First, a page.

For fan controll and temperature monitoring I highly suggest Speedfan. It does not work with every motherboard in existence, but it is better than most, and it is free (which is always awesome). It is especially great if you have a cheap BIOS that does not allow for much in the way of fan voltage control.

again, you are running well within spec for this particular CPU, but you could lower the temp a good 10-20c by adding a good aftermarket cooler (I believe the hyper 212+ is LGA775 compatible). The only practical benefit would be to lower the fan noise, or to add thermal overhead to OC the system. It will not make the CPU last longer because you are not in danger of damaging it with those temperatures.
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May 4, 2012 3:37:36 PM

Best answer selected by manohar_62.
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May 4, 2012 3:43:16 PM

CaedenV said:
OK, the Pentium D 935 is a Presler Core, which is 2 Pentium 4 Cedar Mill CPUs slapped together on the same chip. http://en.wikipedia.org/wiki/Presler
They run hot, that is just a fact of life (there was a reason Intel moved away from netburst architecture for a while, and this heat issue is exactly it because it limited scale-ability). As I said in my original post, 60-70c on the stock cooler is entirely normal operation for these under load. In fact I have a few small form factor dells I work with at a school with a similar CPU and they get this hot just from loading windows, or installing software. It does not hurt them, it just makes the fan kick up a bit so it makes a little noise. You can always throw in an aftermarket CPU cooler to help get that temperature down a little, but adding another case fan will not help a whole lot unless you are in a room that is already quite warm to begin with (~75*f).

For fan controll and temperature monitoring I highly suggest Speedfan. It does not work with every motherboard in existence, but it is better than most, and it is free (which is always awesome). It is especially great if you have a cheap BIOS that does not allow for much in the way of fan voltage control.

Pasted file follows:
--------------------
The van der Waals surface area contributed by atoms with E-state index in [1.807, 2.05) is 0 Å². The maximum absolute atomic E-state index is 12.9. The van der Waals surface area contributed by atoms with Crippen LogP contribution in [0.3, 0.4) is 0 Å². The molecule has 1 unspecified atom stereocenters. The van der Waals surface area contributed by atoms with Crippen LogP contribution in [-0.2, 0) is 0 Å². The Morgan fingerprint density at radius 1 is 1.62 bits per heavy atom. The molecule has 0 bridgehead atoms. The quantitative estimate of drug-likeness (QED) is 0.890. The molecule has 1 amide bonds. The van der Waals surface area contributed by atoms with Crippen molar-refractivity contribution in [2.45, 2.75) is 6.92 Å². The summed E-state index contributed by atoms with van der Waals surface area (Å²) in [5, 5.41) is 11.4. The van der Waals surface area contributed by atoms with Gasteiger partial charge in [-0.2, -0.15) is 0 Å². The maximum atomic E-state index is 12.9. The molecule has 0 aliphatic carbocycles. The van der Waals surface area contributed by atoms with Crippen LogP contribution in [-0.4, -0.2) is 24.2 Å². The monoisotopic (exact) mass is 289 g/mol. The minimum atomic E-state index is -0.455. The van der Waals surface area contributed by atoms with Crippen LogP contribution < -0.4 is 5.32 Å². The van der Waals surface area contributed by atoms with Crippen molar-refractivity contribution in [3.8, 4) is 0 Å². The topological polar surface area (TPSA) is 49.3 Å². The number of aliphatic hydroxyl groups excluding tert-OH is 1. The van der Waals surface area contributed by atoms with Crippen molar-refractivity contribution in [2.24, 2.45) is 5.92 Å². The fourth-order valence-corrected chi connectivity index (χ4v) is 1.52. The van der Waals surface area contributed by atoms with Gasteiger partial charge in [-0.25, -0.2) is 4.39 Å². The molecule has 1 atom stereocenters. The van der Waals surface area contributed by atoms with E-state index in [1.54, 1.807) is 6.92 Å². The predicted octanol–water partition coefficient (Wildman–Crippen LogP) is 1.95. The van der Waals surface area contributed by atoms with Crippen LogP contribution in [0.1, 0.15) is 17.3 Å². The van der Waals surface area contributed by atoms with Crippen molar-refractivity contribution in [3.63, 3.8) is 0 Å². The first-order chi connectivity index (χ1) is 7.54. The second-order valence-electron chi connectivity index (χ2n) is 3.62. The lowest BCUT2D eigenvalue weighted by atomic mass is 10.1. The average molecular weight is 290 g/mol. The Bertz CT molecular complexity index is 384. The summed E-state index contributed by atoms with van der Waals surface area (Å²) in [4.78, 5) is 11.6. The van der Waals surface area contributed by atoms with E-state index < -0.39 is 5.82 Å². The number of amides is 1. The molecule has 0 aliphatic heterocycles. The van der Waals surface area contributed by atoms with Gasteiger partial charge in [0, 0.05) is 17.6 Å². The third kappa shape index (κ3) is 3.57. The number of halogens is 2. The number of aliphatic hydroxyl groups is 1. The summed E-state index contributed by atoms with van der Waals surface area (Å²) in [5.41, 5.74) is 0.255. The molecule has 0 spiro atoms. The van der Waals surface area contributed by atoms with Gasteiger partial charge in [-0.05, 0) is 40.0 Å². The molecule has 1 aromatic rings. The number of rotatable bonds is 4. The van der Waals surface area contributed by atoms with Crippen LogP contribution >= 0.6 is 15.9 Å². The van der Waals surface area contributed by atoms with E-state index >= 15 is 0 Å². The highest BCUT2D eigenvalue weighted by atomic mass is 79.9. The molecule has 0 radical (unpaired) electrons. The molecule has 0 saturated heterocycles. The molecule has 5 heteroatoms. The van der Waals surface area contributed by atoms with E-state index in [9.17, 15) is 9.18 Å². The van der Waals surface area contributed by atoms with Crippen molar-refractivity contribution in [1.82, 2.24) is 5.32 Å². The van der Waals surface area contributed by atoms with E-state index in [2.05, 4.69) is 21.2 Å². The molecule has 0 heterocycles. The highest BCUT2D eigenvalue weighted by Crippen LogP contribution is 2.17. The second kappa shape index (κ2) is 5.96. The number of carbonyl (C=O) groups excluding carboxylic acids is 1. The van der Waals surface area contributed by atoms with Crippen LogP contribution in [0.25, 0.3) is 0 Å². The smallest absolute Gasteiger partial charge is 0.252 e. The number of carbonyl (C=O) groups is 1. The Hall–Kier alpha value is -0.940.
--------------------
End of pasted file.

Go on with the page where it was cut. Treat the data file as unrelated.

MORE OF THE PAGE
again, you are running well within spec for this particular CPU, but you could lower the temp a good 10-20c by adding a good aftermarket cooler (I believe the hyper 212+ is LGA775 compatible). The only practical benefit would be to lower the fan noise, or to add thermal overhead to OC the system. It will not make the CPU last longer because you are not in danger of damaging it with those temperatures.




thanks for the info. i am running speed fan 4.46 to monitor my temp. if the temp does not hurt my processor then its really fine as i have not faced any problems due to heat. i will try to find better cooler as u suggested but it hard to get in my market.
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a b ) Power supply
May 4, 2012 3:49:48 PM

You are welcome, glad I could help!

When picking a new cooler keep in mind that just about anything is better than the stock intel cooler. The oversized coolers are great, but are too tall to fit in many cases. There are shorter ones, but make sure that they do not interfere with your Ram or other parts as they tend to be short and wide. But for just about any situation there is a cooler that will work if you look long enough!

Good luck!